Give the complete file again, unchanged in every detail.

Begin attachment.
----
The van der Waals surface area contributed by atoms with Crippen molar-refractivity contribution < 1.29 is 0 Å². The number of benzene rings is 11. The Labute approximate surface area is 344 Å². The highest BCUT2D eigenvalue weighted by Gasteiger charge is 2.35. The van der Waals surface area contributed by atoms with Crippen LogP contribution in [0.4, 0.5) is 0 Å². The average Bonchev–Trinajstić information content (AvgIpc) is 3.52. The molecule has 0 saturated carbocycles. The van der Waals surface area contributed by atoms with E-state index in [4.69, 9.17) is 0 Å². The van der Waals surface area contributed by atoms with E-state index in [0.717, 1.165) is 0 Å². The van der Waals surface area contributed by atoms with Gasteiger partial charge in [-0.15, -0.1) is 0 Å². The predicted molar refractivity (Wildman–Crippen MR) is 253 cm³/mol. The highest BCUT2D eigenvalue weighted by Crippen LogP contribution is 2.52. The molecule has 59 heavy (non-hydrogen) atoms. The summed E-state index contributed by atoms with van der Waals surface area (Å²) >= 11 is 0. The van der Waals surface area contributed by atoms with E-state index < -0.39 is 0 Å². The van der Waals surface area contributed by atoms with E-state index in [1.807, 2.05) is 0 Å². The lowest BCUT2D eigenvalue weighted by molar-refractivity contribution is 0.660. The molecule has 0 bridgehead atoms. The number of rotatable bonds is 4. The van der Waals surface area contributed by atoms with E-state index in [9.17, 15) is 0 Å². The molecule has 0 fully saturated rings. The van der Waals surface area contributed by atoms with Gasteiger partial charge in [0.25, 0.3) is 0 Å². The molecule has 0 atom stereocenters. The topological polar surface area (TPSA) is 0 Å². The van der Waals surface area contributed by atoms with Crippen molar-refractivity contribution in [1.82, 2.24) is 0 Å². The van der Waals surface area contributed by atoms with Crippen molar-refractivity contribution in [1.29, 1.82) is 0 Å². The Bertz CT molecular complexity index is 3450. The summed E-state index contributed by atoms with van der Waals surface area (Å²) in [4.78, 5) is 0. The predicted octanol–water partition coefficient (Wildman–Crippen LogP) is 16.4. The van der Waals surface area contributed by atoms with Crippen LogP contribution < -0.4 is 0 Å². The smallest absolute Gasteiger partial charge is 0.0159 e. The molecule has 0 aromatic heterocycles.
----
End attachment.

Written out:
The van der Waals surface area contributed by atoms with Crippen molar-refractivity contribution < 1.29 is 0 Å². The number of benzene rings is 11. The Labute approximate surface area is 344 Å². The highest BCUT2D eigenvalue weighted by Gasteiger charge is 2.35. The van der Waals surface area contributed by atoms with Crippen LogP contribution in [0.4, 0.5) is 0 Å². The average Bonchev–Trinajstić information content (AvgIpc) is 3.52. The molecule has 0 saturated carbocycles. The van der Waals surface area contributed by atoms with E-state index in [4.69, 9.17) is 0 Å². The van der Waals surface area contributed by atoms with E-state index in [0.717, 1.165) is 0 Å². The van der Waals surface area contributed by atoms with Gasteiger partial charge in [-0.15, -0.1) is 0 Å². The predicted molar refractivity (Wildman–Crippen MR) is 253 cm³/mol. The highest BCUT2D eigenvalue weighted by Crippen LogP contribution is 2.52. The molecule has 59 heavy (non-hydrogen) atoms. The summed E-state index contributed by atoms with van der Waals surface area (Å²) >= 11 is 0. The van der Waals surface area contributed by atoms with E-state index < -0.39 is 0 Å². The van der Waals surface area contributed by atoms with E-state index in [1.807, 2.05) is 0 Å². The lowest BCUT2D eigenvalue weighted by molar-refractivity contribution is 0.660. The molecule has 0 bridgehead atoms. The number of rotatable bonds is 4. The van der Waals surface area contributed by atoms with E-state index in [9.17, 15) is 0 Å². The molecule has 0 fully saturated rings. The van der Waals surface area contributed by atoms with Gasteiger partial charge in [0.25, 0.3) is 0 Å². The molecule has 0 atom stereocenters. The topological polar surface area (TPSA) is 0 Å². The van der Waals surface area contributed by atoms with Crippen molar-refractivity contribution in [1.82, 2.24) is 0 Å². The van der Waals surface area contributed by atoms with Crippen molar-refractivity contribution in [1.29, 1.82) is 0 Å². The Bertz CT molecular complexity index is 3450. The summed E-state index contributed by atoms with van der Waals surface area (Å²) in [4.78, 5) is 0. The predicted octanol–water partition coefficient (Wildman–Crippen LogP) is 16.4. The van der Waals surface area contributed by atoms with Crippen LogP contribution < -0.4 is 0 Å². The smallest absolute Gasteiger partial charge is 0.0159 e. The molecule has 0 aromatic heterocycles.